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The Implications of the 21 Bitcoin Computer

Tuesday 8 December 2015 - Filed under Completely Awesome + Decentralization

Just read this post by @joelklabo and I wanted to put down some of my thoughts on the Bitcoin computer by 21, Inc. Before I decided to purchase, I was definitely skeptical. The price tag is a bit rich given the mining economics and cost of a Raspberry Pi, I was not a buyer. What changed it for me was actually joining the Slack channel a day or two after it was opened. While Reddit was set on a boring “it doesn’t mine enough” mode, the Slack channel was full of energy, with proud new owners posting their endpoints, doing tutorials, and generally discussing the future.

Then it clicked and I made the purchase.

We humans are creatures of habit and self-centered ones at that. We tend to evaluate new pieces of technology by what they can do for us. Does it make a better cup of coffee? Can I drive farther on a charge? The 21 Bitcoin Computer is not an end-user device. Instead as Joel points out, this thing is a dev kit and the fact that it comes with a Python library that not only implements a standalone HD wallet but seamlessly connects to 21’s offchain account system, means we can actually do new things quite easily.

It’s almost one of those, why didn’t I think of that, kind of moments. Coinable could have done this the moment they rolled out their API a year or more ago. Make off chain payments easy when you need them, have a standalone wallet for when you don’t.

So what is that future? Before I got the 21, I designed some 3d printed stands and cases for it. Since then however, I’ve been working on another idea I’ve been kicking around which is that of a decentralized professional services marketplace. Think of it like an OpenBazaar for Upwork. The idea is a couple months old and it is in progress.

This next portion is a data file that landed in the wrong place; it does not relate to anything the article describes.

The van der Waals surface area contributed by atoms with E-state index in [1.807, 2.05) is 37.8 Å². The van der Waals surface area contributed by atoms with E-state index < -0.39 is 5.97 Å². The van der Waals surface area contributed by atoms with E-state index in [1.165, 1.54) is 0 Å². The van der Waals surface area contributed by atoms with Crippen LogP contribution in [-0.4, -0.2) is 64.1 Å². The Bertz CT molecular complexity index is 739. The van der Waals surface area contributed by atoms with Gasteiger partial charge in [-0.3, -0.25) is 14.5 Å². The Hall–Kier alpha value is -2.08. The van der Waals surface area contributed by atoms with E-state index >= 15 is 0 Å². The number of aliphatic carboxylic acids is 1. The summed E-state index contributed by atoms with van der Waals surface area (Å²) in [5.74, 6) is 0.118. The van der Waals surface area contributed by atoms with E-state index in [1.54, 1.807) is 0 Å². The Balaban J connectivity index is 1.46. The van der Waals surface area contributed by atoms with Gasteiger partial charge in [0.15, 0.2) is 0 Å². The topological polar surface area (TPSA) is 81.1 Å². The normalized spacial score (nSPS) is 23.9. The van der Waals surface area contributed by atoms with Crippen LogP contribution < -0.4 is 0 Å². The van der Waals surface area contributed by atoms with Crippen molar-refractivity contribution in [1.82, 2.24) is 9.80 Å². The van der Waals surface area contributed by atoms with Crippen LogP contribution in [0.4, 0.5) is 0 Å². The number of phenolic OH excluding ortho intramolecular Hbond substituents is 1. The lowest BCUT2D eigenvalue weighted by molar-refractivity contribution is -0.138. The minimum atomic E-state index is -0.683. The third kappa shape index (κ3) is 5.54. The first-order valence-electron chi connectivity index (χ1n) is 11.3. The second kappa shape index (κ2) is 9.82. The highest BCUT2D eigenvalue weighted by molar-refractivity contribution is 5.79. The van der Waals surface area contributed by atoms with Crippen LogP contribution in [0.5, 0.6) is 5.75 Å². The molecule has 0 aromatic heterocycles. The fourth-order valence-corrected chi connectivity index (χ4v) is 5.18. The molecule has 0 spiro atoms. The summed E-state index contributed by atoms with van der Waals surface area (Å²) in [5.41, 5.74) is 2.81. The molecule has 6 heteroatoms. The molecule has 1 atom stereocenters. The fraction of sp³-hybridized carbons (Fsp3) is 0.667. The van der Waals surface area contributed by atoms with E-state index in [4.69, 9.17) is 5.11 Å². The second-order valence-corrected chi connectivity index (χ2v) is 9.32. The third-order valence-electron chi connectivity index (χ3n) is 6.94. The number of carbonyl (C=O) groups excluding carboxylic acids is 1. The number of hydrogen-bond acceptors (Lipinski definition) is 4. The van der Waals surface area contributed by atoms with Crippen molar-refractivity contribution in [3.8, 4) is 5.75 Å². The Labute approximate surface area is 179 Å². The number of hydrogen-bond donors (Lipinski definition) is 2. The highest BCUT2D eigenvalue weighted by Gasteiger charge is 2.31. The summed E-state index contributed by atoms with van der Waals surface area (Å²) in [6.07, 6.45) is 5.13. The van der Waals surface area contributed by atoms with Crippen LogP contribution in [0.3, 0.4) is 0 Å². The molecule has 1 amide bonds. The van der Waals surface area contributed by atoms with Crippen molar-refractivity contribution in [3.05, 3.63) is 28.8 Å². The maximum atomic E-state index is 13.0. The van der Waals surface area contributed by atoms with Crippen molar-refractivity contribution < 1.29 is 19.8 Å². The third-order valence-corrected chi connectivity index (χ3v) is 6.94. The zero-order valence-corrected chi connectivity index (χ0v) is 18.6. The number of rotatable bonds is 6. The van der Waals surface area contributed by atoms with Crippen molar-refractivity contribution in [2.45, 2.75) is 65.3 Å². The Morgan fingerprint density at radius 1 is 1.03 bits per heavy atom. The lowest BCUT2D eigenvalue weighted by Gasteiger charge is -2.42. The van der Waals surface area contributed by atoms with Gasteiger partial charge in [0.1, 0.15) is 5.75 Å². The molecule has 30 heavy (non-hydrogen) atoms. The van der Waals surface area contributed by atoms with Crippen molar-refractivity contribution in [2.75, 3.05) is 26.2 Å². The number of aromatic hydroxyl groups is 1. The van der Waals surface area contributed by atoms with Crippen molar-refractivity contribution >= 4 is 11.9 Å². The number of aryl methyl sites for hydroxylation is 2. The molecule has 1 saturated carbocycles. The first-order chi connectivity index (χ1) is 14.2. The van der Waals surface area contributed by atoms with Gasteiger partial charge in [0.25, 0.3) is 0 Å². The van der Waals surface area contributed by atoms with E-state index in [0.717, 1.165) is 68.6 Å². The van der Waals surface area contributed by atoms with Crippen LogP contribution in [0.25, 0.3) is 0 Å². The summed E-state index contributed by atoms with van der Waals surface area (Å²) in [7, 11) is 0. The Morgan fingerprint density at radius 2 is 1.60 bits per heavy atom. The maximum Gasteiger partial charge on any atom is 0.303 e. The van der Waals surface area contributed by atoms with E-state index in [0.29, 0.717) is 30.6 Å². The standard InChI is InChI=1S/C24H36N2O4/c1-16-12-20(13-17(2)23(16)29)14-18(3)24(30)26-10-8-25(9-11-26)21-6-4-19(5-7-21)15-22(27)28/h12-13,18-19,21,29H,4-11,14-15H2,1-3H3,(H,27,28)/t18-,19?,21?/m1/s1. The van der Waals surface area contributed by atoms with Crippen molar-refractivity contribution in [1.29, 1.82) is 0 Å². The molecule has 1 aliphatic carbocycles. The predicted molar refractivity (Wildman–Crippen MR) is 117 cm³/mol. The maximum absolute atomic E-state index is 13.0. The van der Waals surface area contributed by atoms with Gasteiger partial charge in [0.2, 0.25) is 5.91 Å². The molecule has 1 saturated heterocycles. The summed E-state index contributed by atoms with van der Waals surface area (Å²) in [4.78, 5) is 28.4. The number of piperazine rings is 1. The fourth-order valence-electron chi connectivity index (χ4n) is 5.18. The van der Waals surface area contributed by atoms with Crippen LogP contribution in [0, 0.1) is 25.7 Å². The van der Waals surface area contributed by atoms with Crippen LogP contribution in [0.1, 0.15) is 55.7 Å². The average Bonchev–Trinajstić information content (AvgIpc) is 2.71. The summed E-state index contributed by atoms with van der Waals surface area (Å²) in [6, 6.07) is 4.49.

As I’ve been working toward that dream however, there’s a bigger idea that the 21 is highlighting for me. Machine payments. Computers with wallets.

See, the web is largely segmented into:

A. Things we view/use in exchange for viewing ads

B. Subscription services

C. A wasteland of unmonetized data and services that pop in and out of existence never having had any hope of stability

For A, we might use the 21 or a browser extension connected to an off-chain wallet service to kill the ads, or just use adblock if we’re inclined to participate in arms races and don’t really care about what we’re viewing. I do, by the way. B is figured out though the cognitive load of signing up for a monthly or yearly payment means we tend not to sign up for things that are worth $5/mo or less.

C is where the 21 really livens things up and contains within it an entire new substrate upon which a machine-payable web can be built.

Try to think of services that had a hard time being monetized or that were primarily consumed by other computers. RSS feeds. Community databases. Niche search sites. Networks of sensor information. In each of these cases, a computer with a 21 account can pay satoshis for each query or visit. Multiply that times millions of devices and you start to have a functioning system of value for value: a machine payable economy.

Anyway, it’s a thought.

2015-12-08  »  David Sterry


  1. Sean Hinds
    9 December 2015 @ 2:16 am

    For me the 21 BTC computer is also the starting point for machine payments. The concept will underpin the internet of things if we can apply Moore’s law to miners. Imagine your fridge not only processing data but also mining satoshis (or some other unit), same for every other electrical device you own. But first we need to correct the electrical input inefficiency.